My dear friend, Christina Rose, ask that I paint a mandala for her and gave no specific direction. She simply trusted in my vision. Of course, I wanted there to be a rose to be at the center. At first, I began work on a very different, peach rose but after wrestling with that for a time I realized it just wasn’t working. I let go of my resistance and was guided intuitively to go in a different direction. Over the years, I have come to see that this is part of my process. I start down one road, hit a bump, and turn in another direction. I’ve learned to trust this and know that in the end the work will be better for it.

I drew inspiration from the many aspects of what I know about Christina, her spiritual path, and what nourishes her soul. This is what I shared with her when I presented her with the mandala:

In the Christian tradition, the white rose is a symbol of the Virgin Mary. It represents reverence, purity, and humility. From an Eastern perspective, we might also call this egolessness.

Drawing from the indigenous medicine wheel:
In the North, the earth element: This represents your love of the earth. In the East, the air element: The dove represents your want for peace. In the South, the fire element: The hands and heart represent your love/passion for your partner and community. In the West, the water element: The fish represent your astrological sign, Pisces.

Inspired by the gold that is used in illuminated manuscripts, the gold creates a holy framework to hold each of your soul elements in a sacred manner.

Everything is Sacred

In an interview with Derrick Jensen in Listening to the Land, the late Thomas Berry said, “If nothing is sacred, nothing is safe.” He was referring to those individuals who walk among us who can look at a forest and see boards of lumber (i.e., money) instead of seeing the holiness of the forest, or the trees. Is the Earth not sacred? That which gives us life, food, the air we breath, the water we drink? Right now, in the Amazon of Peru, an attack is being waged against the indigenous peoples and the forest by transnational corporations to extract oil. ( No surprise considering the US and Peru signed a Free Trade Agreement not so long ago. Yesterday, The Washington Post published an article by Sarah Palin who is advocating for extensive oil and gas exploration in Alaska as well as large parts of the American West. ( The oil industry is working overtime to defeat clean energy. This grieves me deeply. I don’t have the answer on how to supply the world with the growing demand for fuel and energy, but from what I understand we do have the technology to bring green, sustainable energy to market.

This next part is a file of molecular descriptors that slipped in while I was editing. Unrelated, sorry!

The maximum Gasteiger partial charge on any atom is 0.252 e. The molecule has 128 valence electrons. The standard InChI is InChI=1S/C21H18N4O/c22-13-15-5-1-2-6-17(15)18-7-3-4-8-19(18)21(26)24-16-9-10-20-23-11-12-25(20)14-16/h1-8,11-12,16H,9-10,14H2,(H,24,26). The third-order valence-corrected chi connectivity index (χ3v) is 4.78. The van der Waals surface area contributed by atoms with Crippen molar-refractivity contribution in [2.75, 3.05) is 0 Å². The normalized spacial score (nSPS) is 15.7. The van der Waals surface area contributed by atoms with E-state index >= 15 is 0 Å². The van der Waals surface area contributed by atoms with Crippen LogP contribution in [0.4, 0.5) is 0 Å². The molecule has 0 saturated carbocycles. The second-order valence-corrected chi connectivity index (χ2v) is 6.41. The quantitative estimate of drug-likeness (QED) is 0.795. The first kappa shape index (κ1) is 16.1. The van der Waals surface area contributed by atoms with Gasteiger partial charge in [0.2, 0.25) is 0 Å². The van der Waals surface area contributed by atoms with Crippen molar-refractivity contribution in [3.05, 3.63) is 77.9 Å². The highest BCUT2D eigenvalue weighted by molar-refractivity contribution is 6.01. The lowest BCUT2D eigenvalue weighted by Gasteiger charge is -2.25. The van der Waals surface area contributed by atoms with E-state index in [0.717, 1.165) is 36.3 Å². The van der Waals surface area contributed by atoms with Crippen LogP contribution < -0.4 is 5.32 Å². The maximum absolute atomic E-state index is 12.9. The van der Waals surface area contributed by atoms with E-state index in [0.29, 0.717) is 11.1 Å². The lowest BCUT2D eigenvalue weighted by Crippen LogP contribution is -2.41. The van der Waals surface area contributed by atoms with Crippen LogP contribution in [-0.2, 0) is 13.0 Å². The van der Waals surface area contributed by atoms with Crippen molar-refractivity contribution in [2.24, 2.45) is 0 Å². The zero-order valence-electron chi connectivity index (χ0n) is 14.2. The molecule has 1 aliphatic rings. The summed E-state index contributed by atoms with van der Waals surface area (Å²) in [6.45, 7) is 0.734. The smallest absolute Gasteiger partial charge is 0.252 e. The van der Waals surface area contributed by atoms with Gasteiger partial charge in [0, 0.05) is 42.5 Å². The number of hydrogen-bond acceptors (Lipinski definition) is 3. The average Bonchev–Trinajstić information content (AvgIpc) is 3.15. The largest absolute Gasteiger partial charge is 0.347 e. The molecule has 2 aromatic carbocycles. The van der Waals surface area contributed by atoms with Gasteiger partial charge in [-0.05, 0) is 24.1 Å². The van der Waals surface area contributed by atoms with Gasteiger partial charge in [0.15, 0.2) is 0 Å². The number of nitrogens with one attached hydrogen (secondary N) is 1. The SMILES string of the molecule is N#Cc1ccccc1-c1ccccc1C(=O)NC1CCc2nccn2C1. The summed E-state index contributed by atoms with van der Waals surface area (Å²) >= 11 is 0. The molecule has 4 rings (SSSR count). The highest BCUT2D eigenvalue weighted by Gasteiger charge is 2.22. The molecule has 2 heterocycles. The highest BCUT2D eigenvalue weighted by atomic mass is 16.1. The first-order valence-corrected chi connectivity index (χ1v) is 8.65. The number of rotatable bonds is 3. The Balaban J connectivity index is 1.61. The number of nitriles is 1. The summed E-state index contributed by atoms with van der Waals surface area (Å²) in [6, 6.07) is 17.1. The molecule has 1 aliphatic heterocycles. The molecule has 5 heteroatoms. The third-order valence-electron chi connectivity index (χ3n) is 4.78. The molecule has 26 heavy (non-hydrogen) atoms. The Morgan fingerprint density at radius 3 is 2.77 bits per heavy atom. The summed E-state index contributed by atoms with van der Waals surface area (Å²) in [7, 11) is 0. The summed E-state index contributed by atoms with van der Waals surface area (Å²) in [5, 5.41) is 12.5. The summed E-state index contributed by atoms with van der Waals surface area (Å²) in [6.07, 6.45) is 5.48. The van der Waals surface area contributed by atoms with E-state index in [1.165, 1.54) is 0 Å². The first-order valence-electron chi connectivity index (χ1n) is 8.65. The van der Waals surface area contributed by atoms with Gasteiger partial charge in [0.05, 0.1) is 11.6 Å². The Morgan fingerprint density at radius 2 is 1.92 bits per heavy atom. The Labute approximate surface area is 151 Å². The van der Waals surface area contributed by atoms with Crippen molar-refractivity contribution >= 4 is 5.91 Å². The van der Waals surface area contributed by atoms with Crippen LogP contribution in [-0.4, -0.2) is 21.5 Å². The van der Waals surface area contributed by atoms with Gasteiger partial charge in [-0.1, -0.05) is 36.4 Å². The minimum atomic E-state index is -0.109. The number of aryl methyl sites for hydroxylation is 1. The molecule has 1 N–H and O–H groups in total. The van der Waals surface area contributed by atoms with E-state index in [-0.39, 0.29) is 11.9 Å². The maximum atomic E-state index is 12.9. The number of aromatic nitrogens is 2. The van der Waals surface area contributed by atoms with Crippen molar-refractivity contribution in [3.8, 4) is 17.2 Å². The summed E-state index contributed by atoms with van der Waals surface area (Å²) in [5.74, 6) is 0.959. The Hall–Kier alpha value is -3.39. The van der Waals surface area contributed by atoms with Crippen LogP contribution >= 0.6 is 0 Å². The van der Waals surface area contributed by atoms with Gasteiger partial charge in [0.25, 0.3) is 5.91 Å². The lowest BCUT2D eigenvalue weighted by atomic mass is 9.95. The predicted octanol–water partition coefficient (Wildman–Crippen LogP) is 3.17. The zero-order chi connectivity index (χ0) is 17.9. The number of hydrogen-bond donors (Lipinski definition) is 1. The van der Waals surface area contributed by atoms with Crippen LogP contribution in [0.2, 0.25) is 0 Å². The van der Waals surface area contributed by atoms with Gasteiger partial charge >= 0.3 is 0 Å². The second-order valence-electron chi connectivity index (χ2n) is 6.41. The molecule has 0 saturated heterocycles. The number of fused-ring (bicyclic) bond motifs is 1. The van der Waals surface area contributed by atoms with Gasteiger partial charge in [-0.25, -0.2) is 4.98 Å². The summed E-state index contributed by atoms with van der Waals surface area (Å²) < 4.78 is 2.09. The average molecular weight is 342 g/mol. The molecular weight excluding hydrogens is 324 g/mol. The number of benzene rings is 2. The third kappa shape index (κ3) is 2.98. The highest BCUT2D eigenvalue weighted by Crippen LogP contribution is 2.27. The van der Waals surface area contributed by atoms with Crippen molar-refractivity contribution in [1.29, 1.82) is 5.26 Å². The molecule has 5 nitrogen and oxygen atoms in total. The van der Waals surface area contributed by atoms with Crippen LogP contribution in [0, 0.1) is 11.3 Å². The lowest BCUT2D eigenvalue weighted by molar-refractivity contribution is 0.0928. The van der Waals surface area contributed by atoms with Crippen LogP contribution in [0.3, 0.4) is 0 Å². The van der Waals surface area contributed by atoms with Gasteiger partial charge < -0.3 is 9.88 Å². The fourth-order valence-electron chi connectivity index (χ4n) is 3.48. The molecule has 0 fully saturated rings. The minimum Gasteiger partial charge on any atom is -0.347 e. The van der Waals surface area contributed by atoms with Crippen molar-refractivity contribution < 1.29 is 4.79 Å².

How do I take in all this information without living in hopelessness or despair? I allow myself to feel the pain of the world. My heart breaks. While in the same breath, the miracle is that I am simply awed by the wonder of creation. The light coming through the trees and the birdsong this morning moved me to tears. Listening to the coo-coo-coo of the mourning dove, we are one. There is so much beauty around us, we need only slow down and be present to it. For me, awakening to beauty is how we awaken to the sacred in the everyday. If everything is sacred, everything is safe. One of my favorite authors and voices for the Earth is Terry Tempest Williams. She writes eloquently about beauty, art, and the natural world. She asks the question “where do we find beauty in a broken world?” in her most recent book and discovers that “we find beauty in a broken world by creating beauty in the world we find.” Creating beauty, art, as a form of devotion to the sacred. This is my calling. What is yours? I believe we each have a gift that is uniquely our own that is asking to be brought forward during this planetary time. We need your gift. The world needs it. To quote the Buddha: “Your work is to discover your work and then with all your heart to give yourself to it.”

Prayer for Peace

‘Prayer’ 2009
Clay (unfired)